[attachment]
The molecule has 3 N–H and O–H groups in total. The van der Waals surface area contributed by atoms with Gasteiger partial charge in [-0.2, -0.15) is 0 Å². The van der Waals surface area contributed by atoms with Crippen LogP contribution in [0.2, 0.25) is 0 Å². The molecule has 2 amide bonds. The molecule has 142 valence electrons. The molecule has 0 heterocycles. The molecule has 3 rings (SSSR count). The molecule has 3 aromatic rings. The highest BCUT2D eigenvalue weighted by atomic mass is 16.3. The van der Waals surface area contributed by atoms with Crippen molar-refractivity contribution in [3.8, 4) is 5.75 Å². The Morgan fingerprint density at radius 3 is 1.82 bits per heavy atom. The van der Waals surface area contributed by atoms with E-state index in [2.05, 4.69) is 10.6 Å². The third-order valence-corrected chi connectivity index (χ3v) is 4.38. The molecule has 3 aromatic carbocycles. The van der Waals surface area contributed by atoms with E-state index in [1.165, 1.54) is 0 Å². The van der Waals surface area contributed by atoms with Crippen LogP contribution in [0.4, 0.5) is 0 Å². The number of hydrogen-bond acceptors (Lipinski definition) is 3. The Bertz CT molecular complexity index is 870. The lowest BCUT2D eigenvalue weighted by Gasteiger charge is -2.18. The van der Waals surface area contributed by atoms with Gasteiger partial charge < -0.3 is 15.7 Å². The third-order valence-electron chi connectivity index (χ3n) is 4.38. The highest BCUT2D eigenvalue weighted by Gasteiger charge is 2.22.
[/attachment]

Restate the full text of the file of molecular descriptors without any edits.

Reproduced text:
The molecule has 3 N–H and O–H groups in total. The van der Waals surface area contributed by atoms with Gasteiger partial charge in [-0.2, -0.15) is 0 Å². The van der Waals surface area contributed by atoms with Crippen LogP contribution in [0.2, 0.25) is 0 Å². The molecule has 2 amide bonds. The molecule has 142 valence electrons. The molecule has 0 heterocycles. The molecule has 3 rings (SSSR count). The molecule has 3 aromatic rings. The highest BCUT2D eigenvalue weighted by atomic mass is 16.3. The van der Waals surface area contributed by atoms with Crippen molar-refractivity contribution in [3.8, 4) is 5.75 Å². The Morgan fingerprint density at radius 3 is 1.82 bits per heavy atom. The van der Waals surface area contributed by atoms with E-state index in [2.05, 4.69) is 10.6 Å². The third-order valence-corrected chi connectivity index (χ3v) is 4.38. The molecule has 3 aromatic carbocycles. The van der Waals surface area contributed by atoms with E-state index in [1.165, 1.54) is 0 Å². The van der Waals surface area contributed by atoms with Crippen LogP contribution in [0.4, 0.5) is 0 Å². The number of hydrogen-bond acceptors (Lipinski definition) is 3. The Bertz CT molecular complexity index is 870. The lowest BCUT2D eigenvalue weighted by Gasteiger charge is -2.18. The van der Waals surface area contributed by atoms with Gasteiger partial charge < -0.3 is 15.7 Å². The third-order valence-electron chi connectivity index (χ3n) is 4.38. The highest BCUT2D eigenvalue weighted by Gasteiger charge is 2.22.